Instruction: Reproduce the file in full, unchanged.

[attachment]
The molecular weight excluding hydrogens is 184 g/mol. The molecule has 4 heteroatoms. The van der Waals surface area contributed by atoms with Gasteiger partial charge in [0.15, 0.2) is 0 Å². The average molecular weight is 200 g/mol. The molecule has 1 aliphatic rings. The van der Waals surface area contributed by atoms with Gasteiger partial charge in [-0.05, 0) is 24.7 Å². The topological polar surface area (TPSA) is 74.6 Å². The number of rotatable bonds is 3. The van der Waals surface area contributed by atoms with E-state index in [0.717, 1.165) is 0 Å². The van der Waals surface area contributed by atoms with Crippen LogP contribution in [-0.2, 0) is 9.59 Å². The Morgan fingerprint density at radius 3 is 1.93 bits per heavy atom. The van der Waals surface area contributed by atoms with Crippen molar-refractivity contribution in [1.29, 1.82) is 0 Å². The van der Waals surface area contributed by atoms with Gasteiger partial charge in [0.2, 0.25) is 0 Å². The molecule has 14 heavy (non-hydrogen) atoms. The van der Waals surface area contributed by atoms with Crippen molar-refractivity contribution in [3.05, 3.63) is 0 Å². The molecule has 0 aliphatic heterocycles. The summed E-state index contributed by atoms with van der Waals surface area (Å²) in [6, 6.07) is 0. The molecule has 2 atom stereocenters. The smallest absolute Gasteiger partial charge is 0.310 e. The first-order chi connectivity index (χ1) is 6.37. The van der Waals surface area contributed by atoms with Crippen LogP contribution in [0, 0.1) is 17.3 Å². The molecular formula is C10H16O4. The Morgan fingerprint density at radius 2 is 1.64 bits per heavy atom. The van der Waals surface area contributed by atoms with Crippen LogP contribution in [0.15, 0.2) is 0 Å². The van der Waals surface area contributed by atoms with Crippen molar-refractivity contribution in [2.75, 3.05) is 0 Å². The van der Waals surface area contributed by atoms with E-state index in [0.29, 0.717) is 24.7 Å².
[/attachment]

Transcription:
The molecular weight excluding hydrogens is 184 g/mol. The molecule has 4 heteroatoms. The van der Waals surface area contributed by atoms with Gasteiger partial charge in [0.15, 0.2) is 0 Å². The average molecular weight is 200 g/mol. The molecule has 1 aliphatic rings. The van der Waals surface area contributed by atoms with Gasteiger partial charge in [-0.05, 0) is 24.7 Å². The topological polar surface area (TPSA) is 74.6 Å². The number of rotatable bonds is 3. The van der Waals surface area contributed by atoms with E-state index in [0.717, 1.165) is 0 Å². The van der Waals surface area contributed by atoms with Crippen LogP contribution in [-0.2, 0) is 9.59 Å². The Morgan fingerprint density at radius 3 is 1.93 bits per heavy atom. The van der Waals surface area contributed by atoms with Crippen molar-refractivity contribution in [1.29, 1.82) is 0 Å². The van der Waals surface area contributed by atoms with Gasteiger partial charge in [0.2, 0.25) is 0 Å². The molecule has 14 heavy (non-hydrogen) atoms. The van der Waals surface area contributed by atoms with Crippen molar-refractivity contribution in [3.05, 3.63) is 0 Å². The molecule has 0 aliphatic heterocycles. The summed E-state index contributed by atoms with van der Waals surface area (Å²) in [6, 6.07) is 0. The molecule has 2 atom stereocenters. The smallest absolute Gasteiger partial charge is 0.310 e. The first-order chi connectivity index (χ1) is 6.37. The van der Waals surface area contributed by atoms with Crippen LogP contribution in [0, 0.1) is 17.3 Å². The molecular formula is C10H16O4. The Morgan fingerprint density at radius 2 is 1.64 bits per heavy atom. The van der Waals surface area contributed by atoms with Crippen LogP contribution in [0.15, 0.2) is 0 Å². The van der Waals surface area contributed by atoms with Crippen molar-refractivity contribution in [2.75, 3.05) is 0 Å². The van der Waals surface area contributed by atoms with E-state index in [0.29, 0.717) is 24.7 Å².